Name of Object:
Museum of National Antiquities
Date of Object:
Hegira 700–823 / AD 1300–1420
Museum Inventory Number:
SHM 17 786
Material(s) / Technique(s):
Height 160 cm, width 112 cm
Period / Dynasty:
One of the few examples surviving in Sweden from a tradition of carpet–making in the early Ottoman period in Anatolia. In 1925, the so-called 'Marby rug', Sweden's oldest preserved oriental carpet, was found, cut in two pieces, at the abandoned church of Marby, a village in the province of Jämtland. Belonging to the group of animal carpets, it shows red, stylised birds standing symmetrically on either side of a tree set within octagons on an ivory ground. The birds and tree motif has been long known and very common in Central Asia.
View Short Description
Rug, called ‘Marby rug’ after the village where it was found. Its pattern shows stylised red birds standing symmetrically on either side of a tree. This motif was long known and very common in Central Asia.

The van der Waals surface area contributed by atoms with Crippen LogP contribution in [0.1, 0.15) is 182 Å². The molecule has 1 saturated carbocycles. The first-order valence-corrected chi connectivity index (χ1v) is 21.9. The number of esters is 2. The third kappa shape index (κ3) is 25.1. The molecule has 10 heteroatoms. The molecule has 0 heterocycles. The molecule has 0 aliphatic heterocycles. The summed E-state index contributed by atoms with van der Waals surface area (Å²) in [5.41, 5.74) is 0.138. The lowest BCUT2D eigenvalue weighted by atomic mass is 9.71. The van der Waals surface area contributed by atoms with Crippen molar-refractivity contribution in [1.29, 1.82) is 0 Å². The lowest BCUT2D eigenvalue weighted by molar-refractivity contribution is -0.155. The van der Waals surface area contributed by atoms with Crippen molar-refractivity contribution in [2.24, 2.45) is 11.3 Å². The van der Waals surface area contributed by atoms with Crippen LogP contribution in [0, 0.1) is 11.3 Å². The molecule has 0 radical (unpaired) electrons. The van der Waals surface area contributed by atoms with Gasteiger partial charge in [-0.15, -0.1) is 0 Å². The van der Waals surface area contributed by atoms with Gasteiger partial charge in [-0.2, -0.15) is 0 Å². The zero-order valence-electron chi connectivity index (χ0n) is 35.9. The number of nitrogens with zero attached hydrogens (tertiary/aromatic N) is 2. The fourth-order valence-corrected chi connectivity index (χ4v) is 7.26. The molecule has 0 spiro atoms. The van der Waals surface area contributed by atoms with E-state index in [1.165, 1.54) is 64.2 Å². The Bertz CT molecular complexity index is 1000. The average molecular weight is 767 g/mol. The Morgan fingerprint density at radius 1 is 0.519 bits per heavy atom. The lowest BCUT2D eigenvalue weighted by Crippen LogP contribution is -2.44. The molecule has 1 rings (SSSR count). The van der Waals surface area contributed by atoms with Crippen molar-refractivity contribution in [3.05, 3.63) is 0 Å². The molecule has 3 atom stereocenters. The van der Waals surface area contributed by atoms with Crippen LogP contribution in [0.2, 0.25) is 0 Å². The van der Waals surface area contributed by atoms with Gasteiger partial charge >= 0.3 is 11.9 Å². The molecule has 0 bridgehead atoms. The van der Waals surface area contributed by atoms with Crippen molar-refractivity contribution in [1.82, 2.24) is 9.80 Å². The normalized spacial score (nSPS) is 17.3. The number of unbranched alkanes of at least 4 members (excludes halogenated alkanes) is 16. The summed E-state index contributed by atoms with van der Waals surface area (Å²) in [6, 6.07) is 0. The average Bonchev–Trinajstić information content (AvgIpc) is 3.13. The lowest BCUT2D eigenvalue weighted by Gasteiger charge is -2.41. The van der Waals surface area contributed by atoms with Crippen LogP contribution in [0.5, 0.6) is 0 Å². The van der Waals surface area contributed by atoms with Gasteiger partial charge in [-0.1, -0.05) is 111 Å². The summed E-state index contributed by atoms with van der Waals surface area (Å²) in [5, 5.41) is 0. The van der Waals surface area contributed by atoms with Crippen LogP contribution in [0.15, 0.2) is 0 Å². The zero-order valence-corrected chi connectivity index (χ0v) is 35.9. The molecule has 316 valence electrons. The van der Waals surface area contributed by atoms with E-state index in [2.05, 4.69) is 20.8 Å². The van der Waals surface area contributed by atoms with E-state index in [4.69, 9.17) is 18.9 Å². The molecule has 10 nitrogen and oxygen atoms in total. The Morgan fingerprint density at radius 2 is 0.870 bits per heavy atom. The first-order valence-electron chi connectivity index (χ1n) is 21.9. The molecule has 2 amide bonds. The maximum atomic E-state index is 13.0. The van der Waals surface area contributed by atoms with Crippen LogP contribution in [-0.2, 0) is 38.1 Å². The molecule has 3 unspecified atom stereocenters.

Church of Marby, Jämtland
How date and origin were established:
The rug was dated by radiocarbon (Carbon-14).
How Object was obtained:
Bought by the Museum of National Antiquities in 1925.
How provenance was established:
The patterns of the border and the guard strips are characteristically Anatolian; the guard strips also appear in another group of early Ottoman carpets discovered in the 'Ala al-Din Mosque at Konya, Turkey.
Ådahl, K., Den Orientaliska Mattan i Sverige, Stockholm, 1998, cat. no. 1.
Citation of this web page:
Friederike Voigt "Marby Rug" in Discover Islamic Art, Museum With No Frontiers, 2019. http://islamicart.museumwnf.org/database_item.php?id=object;ISL;se;Mus01_A;35;en
Prepared by: Friederike Voigt